Thursday, October 27, 2016

Atlantic CoastGuide


St. George siblings encourage neighbours to ‘Light It Up Blue’ - Apr. 02, 2014

Barb Rayner/Courier
Siblings Kerem Karyuz, seven, and Zelihan Karyuz, 10, have painted light bulbs blue which they are distributing to their neighbours on Clinch Street in St. George so they can “Light It Up Blue” in honour of World Autism Awareness Day Wednesday evening.

Barb Rayner
St. George
Siblings Zelihan Karyuz, 10, and Kerem Karyuz, 7, are doing their part to draw attention to World Autism Awareness Day on Wednesday by distributing blue light bulbs to their neighbours on Clinch Street.
Each April 2, Autism Speaks celebrates “Light It Up Blue” along with the international autism community, in commemoration of the United Nations-sanctioned World Autism Awareness Day.
“Light It Up Blue” is a unique global initiative that kicks-off Autism Awareness Month and helps raise awareness about autism. In honour of this day, many iconic landmarks, hotels, sporting venues, concert halls, museums, bridges and retail stores are among the hundreds of thousands of homes and communities that take part to “Light It Up Blue”.
Zelihan and Kerem are asking their neighbours to use the blue bulbs Wednesday evening to show their support for families living with autism.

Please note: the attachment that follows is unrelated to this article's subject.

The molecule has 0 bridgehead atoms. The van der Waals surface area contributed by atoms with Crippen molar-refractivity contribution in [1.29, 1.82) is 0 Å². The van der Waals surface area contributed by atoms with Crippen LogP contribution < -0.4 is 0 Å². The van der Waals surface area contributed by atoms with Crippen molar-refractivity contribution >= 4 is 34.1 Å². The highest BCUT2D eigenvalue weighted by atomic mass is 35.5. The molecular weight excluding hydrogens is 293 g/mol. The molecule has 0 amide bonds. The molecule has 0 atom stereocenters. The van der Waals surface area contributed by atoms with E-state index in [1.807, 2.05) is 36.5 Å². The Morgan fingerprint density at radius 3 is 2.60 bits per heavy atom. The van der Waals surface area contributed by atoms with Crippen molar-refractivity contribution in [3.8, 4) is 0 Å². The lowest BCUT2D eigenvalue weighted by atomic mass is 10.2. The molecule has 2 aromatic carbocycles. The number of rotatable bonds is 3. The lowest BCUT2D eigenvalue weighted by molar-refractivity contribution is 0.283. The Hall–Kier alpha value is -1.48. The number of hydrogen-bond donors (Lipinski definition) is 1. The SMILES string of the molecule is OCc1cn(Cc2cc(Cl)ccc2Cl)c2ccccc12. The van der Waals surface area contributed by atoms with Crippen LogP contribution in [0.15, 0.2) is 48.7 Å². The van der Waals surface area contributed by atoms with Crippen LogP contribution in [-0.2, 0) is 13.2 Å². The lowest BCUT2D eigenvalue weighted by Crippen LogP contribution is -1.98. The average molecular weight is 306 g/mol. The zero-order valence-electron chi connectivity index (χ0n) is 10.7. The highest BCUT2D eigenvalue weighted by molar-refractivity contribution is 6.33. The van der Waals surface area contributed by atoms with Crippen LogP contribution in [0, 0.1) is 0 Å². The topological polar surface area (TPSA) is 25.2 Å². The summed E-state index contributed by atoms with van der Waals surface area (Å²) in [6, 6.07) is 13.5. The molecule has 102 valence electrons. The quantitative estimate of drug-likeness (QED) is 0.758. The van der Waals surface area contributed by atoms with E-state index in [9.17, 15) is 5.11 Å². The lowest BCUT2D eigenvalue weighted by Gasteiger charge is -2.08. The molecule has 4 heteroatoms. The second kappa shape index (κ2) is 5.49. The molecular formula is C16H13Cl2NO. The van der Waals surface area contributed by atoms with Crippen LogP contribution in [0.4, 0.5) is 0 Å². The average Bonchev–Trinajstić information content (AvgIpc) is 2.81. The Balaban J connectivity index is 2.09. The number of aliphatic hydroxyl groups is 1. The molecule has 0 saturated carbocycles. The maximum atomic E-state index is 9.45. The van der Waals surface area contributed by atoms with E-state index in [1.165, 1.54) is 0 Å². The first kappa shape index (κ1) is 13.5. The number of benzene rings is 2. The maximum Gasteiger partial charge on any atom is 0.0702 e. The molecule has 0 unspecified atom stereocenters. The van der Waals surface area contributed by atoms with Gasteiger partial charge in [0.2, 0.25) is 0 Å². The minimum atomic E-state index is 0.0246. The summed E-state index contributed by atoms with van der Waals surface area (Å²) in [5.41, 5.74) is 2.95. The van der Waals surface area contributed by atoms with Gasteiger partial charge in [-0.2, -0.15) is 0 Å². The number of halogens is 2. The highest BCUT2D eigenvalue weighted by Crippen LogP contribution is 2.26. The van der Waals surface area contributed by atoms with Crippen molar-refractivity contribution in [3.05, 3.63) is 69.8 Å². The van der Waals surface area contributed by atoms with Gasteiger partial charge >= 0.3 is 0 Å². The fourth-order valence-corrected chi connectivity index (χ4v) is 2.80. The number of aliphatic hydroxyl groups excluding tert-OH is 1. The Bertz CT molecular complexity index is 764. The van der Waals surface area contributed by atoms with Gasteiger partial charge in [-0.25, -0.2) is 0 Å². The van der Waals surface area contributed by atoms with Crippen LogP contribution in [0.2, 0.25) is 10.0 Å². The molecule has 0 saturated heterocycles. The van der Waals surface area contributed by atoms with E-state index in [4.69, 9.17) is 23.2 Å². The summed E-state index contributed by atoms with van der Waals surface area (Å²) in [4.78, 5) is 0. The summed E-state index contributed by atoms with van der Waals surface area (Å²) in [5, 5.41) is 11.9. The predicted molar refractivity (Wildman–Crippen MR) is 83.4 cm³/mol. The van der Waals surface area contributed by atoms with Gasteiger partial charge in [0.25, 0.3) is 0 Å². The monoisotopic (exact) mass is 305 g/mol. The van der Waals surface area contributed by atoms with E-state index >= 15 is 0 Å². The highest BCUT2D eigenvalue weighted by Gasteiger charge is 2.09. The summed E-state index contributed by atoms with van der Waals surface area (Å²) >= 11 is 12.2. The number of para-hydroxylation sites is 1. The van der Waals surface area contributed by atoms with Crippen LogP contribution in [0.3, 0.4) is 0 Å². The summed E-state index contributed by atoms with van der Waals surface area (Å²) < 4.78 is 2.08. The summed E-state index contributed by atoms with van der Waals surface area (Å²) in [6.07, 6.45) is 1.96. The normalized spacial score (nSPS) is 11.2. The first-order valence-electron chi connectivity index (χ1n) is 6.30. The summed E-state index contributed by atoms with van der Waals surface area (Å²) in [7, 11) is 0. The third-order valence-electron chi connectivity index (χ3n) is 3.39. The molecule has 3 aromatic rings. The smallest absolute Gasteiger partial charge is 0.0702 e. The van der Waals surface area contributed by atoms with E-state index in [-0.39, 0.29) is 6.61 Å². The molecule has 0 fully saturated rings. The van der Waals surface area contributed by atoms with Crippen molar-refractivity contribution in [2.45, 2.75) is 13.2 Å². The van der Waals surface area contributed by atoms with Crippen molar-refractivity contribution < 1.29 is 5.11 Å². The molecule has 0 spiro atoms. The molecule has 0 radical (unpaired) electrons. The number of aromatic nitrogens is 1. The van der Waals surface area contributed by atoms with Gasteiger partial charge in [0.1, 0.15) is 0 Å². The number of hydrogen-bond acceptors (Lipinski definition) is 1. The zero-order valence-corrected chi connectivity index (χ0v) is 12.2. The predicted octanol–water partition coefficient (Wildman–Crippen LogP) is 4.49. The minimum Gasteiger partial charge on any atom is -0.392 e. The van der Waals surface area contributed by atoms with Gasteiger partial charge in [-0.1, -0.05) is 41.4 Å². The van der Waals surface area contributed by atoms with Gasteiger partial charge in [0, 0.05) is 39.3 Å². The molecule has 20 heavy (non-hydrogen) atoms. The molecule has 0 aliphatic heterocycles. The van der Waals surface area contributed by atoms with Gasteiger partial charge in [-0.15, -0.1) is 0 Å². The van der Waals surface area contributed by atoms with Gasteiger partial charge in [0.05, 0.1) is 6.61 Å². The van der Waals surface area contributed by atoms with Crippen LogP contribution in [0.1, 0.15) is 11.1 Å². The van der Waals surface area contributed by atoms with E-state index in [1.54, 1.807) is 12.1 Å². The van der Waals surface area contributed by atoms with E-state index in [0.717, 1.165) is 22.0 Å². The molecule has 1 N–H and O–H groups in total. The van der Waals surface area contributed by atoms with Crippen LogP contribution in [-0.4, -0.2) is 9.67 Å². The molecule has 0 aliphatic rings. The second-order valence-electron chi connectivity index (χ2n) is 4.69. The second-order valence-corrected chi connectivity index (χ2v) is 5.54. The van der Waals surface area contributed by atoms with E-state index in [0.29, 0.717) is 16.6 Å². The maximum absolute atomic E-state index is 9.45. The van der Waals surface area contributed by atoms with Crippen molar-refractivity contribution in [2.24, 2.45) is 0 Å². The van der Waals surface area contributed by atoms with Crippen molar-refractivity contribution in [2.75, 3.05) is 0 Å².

They painted the bulbs blue and then packaged them up in bags to take around to neighbours. On the bags there is a message, “Help us light the street blue for World Autism Day April 2. Please use this bulb on Wednesday evening to show your support for families living with autism”.
Their mother, Sarah, explained that Zelihan has Aspergers syndrome, which is an autism spectrum disorder, so the family decided they would see if they could light up their street in blue in recognition of World Autism Awareness Day.
Sarah and her husband Sahin make every effort to ensure their children are aware that there are people in the world who are less fortunate than their family.
“We are trying to make sure they see the whole world. It is very important they empathise and have compassion for everybody. I think it is important for them to see how well off they are compared to other people.”
For two years in a row, Zelihan has hula hooped for a couple of hours – and she had bruised hips to show for it – to raise money for the St. George and area food bank to help pay for school supplies for those in need. The family also helps pack the Christmas hampers at the food bank.
Their next project is a “buddy bench.” Kerem explained this is a special bench which is put in the school yard where a child who is feeling lonely and has no one to play with can sit. The idea is that if other children at the school see someone sitting there, they will talk to them or ask them to play.
Their mother said the wood has been donated and they have someone who is willing to build the bench, which the family will paint and decorate, as well as permission from St. George Elementary to place it at the school.
Second-grader Christian Bucks of Roundtown, Pa., spotted a buddy bench in a brochure for a school in Germany and suggested one for his school to help foster friendship – and the idea is spreading.